WHITEWATER, Wis. -- Dorothy Bartos Carlberg often went dancing as a young woman with friends in the summer of 1945.
So she might have met the sailor with a penchant for writing letters in one of Chicago's ballrooms.
But the mystery of why his letters arrived almost 70 years after they were mailed might never be solved.
Dorothy, 85, lives in an assisted living facility in Whitewater.
Earlier this summer, two letters arrived at her girlhood home in an area of Chicago known as Little Village.
A sailor by the name of Al Fragakis mailed them from the Navy's Coronado Heights Annex in San Diego. He wrote one in July 1945 and the other in August 1945 near the end of World War II.
In one letter, Fragakis said he regretted not kissing Dorothy before shipping out to San Diego.
The current resident of Dorothy's Chicago home told the Chicago Tribune about the long-lost mail. Soon the tardy correspondence became news.
One of Dorothy's sons heard the story on the radio and contacted the newspaper to reveal that his mother was the intended recipient.
Last week, members of the Carlberg family met in Downers Grove, Illinois. One of Dorothy's six children read the letters to Dorothy.
"She understands for the moment," her daughter Sandy Jacobson said, "but then it is lost to her memory."
Dorothy, who suffers from dementia, remembered Fragakis vaguely.
"Every time we mentioned him, she became more alert," her son John Carlberg said. "She said he was a nice man and good looking."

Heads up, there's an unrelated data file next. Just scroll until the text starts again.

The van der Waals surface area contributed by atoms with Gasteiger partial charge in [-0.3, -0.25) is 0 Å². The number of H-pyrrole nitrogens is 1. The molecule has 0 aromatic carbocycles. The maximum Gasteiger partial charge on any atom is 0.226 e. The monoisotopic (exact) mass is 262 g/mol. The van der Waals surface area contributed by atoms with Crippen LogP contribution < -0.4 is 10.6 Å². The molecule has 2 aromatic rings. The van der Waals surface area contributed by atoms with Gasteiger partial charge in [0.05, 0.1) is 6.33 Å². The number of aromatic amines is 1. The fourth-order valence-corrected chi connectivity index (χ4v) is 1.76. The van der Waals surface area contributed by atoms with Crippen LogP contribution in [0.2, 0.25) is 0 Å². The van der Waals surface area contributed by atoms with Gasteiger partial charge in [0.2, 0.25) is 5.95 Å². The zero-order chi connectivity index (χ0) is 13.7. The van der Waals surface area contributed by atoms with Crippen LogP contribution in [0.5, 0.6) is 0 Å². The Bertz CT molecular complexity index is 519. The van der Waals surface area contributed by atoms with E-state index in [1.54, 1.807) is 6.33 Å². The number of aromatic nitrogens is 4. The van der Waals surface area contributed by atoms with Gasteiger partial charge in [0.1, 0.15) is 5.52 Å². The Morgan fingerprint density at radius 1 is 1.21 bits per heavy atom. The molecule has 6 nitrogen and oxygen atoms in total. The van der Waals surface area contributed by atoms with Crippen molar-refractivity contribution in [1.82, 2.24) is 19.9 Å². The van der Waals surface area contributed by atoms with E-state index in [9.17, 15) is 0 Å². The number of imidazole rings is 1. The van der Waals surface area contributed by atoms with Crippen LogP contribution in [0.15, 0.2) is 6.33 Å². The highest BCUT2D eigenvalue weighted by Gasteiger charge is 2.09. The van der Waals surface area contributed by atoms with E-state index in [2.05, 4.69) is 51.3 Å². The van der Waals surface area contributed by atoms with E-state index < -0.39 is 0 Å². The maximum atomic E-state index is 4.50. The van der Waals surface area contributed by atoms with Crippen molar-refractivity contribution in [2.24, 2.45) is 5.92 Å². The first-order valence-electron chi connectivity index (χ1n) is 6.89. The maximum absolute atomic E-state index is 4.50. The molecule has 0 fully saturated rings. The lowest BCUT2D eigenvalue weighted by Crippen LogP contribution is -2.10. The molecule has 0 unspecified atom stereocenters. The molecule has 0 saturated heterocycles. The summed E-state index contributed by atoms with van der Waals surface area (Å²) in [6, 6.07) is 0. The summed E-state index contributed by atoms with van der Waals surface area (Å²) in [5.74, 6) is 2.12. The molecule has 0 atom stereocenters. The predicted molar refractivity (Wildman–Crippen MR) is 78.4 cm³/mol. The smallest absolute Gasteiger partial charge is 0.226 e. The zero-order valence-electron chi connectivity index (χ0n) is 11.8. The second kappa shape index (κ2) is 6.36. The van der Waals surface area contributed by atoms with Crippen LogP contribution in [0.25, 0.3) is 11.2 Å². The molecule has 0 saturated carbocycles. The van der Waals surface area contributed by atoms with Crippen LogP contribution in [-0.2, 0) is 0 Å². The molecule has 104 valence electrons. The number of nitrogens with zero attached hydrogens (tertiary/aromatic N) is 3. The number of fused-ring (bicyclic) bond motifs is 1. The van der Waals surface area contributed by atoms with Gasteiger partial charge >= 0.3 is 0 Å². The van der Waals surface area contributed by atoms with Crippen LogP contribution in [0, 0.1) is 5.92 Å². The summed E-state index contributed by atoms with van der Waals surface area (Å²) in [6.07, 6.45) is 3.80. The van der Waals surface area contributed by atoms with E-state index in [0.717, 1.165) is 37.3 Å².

John, who teaches English at the UW-Whitewater, added:
"To this day, she finds men in uniform quite appealing, which is why she married my father."
Dorothy and Victor Carlberg married Aug. 19, 1950. Victor, an Army veteran, died in 2012 after more than 60 years of marriage.
John has no idea where the letters were all these years.
"Someone might have found them stashed away someplace and put them in the mail to complete their journey," he said.
The mystery evokes a sense of nostalgia and raises the "what-if" potential.
"The relationship doesn't sound like anything serious," John said. "But it is fun to speculate. Perhaps he (Fragakis) was someone she met dancing, and they had some mutual interest."
In addition to expressing fondness for Dorothy, the letters from Fragakis describe the routine of daily life in the Navy and ideas for devices he hoped to patent someday.
So far, Fragakis has not been located.
John said the incident has given him insight into his mother's youth.
"She was about 17 at the time," he said. "She had gone to Catholic boarding school and probably had recently graduated."
The letters will be added to the family's genealogy collection.
"I enjoyed seeing my mother get some attention," John said. "I enjoyed seeing her relive some moments from her past."